Michael is ordered to stand down in Daniel 12:1 so spiritual Israel, could experience the final tribulation, to which some believe to be the point of the restrainer in 2 Thessalonians 2:7. But here in Revelation 12, Michael and his angels expel Satan and his forces. Michael and his angels are directly aligned to Christ and His victory taking place on earth at that moment. Jesus declared to the Apostles, “Whatever you bind on earth shall be bound in heaven, and likewise, whatever you lose on earth shall be loosed in heaven.” Obedience is not negotiable. The rewards for it are great, and the consequences for its lack are far reaching. Our spiritual warfare hinges upon our submission to Christ and His Word.
When Christ the intercessor ascended, Satan the accuser had to descend. In the Old Covenant, Satan’s highest role was Accuser/ Slanderer, as seen in Zechariah 3, Job 1, and Job 2. Hence the Hebrew name, Ha’Sa’tan הַשָּׂטָן, “the accuser.” His literal name is Helel הֵילֵל, but Satan is more of a job title, rather than a proper name. Christ’s victory here silences the satan. Romans 8 says, “If Christ is for us who can be against us?” In other words, if Jesus is interceding on our behalf, who is there to accuse us? Whose words have more weight than He who paid our ransom? He, to whom the ransom was owed, is rendered powerless when paid his ransom. He no longer has an ear to which to accuse us because we are freed of his hold through the blood, appropriated through faithfulness and obedience to Christ.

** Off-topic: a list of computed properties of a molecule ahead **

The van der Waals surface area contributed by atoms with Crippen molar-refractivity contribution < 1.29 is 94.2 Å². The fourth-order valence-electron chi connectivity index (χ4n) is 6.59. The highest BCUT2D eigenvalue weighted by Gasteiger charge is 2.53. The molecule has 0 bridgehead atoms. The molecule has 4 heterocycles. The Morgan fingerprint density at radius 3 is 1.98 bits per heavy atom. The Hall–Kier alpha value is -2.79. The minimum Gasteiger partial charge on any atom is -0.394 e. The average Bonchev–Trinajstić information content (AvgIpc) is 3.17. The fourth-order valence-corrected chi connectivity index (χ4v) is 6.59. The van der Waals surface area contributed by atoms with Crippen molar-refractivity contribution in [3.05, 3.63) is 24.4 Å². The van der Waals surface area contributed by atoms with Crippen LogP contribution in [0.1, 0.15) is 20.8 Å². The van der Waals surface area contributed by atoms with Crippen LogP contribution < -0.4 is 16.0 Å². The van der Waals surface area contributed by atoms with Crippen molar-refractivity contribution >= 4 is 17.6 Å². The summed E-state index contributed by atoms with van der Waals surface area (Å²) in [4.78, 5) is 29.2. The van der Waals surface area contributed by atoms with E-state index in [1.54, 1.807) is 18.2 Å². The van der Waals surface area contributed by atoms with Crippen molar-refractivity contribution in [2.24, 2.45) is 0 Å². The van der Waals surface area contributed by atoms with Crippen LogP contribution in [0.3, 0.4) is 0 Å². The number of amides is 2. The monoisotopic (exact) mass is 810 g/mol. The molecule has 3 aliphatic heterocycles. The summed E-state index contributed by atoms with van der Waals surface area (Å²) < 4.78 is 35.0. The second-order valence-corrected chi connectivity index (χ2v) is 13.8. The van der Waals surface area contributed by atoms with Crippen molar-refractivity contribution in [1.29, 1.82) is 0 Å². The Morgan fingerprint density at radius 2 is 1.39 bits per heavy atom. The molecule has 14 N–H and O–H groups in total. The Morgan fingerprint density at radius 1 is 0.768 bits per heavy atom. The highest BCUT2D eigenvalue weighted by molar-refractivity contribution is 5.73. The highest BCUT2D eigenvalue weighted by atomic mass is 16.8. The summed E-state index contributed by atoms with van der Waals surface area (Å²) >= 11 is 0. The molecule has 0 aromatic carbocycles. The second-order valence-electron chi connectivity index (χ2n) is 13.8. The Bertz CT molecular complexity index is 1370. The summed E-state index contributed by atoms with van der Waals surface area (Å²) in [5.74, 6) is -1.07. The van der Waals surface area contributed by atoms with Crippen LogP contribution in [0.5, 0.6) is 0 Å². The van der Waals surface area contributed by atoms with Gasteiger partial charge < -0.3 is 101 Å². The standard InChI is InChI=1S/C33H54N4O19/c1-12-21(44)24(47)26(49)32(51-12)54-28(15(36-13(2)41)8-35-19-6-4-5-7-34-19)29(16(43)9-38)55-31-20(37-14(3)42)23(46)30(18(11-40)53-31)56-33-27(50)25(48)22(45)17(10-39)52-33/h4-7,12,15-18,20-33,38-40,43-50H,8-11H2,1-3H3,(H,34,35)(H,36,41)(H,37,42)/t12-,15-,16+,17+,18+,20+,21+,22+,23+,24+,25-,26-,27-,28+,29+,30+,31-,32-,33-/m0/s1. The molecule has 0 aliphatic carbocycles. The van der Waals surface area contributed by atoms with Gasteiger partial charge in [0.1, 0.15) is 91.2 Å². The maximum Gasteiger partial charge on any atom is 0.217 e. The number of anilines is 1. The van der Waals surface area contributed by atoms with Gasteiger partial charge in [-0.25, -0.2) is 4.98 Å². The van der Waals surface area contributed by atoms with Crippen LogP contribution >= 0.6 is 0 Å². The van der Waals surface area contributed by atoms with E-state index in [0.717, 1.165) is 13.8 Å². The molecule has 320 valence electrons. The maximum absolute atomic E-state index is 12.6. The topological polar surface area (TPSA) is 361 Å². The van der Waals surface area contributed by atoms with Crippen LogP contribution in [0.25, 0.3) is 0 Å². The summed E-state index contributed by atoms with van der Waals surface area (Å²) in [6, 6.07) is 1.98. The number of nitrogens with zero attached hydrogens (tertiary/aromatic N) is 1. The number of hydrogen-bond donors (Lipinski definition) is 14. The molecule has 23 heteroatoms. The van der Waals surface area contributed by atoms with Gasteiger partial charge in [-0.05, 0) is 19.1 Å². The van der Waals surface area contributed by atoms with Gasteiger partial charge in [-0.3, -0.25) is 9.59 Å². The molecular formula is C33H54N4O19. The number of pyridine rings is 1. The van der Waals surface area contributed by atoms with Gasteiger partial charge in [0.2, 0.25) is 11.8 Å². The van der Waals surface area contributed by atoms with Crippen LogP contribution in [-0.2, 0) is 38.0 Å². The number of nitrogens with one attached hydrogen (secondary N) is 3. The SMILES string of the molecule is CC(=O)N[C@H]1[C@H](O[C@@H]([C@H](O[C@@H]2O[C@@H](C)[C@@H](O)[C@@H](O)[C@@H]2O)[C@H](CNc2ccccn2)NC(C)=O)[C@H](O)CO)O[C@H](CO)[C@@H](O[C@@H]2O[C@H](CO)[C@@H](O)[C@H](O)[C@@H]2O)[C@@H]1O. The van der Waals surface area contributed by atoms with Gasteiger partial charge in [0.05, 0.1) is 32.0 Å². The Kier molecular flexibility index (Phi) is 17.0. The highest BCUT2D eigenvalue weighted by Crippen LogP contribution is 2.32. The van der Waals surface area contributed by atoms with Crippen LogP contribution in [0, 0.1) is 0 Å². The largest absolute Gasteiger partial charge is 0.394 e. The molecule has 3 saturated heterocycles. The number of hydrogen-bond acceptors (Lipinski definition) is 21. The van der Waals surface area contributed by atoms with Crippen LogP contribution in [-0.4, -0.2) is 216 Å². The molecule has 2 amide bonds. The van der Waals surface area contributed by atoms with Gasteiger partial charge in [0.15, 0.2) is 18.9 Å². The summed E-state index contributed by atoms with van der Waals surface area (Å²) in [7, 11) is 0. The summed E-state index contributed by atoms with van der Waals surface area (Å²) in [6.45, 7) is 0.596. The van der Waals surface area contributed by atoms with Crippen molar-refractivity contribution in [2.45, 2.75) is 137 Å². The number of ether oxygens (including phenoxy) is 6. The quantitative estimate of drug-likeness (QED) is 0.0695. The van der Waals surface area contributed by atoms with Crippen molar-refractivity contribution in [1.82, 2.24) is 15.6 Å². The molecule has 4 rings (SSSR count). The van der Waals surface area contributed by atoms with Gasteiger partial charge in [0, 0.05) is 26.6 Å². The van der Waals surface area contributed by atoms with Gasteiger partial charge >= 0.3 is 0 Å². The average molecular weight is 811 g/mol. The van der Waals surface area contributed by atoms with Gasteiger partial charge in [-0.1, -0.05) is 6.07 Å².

1 Peter 1:2 who have been chosen according to the foreknowledge of God the Father, through the sanctifying work of the Spirit, to be obedient to Jesus Christ and sprinkled with his blood: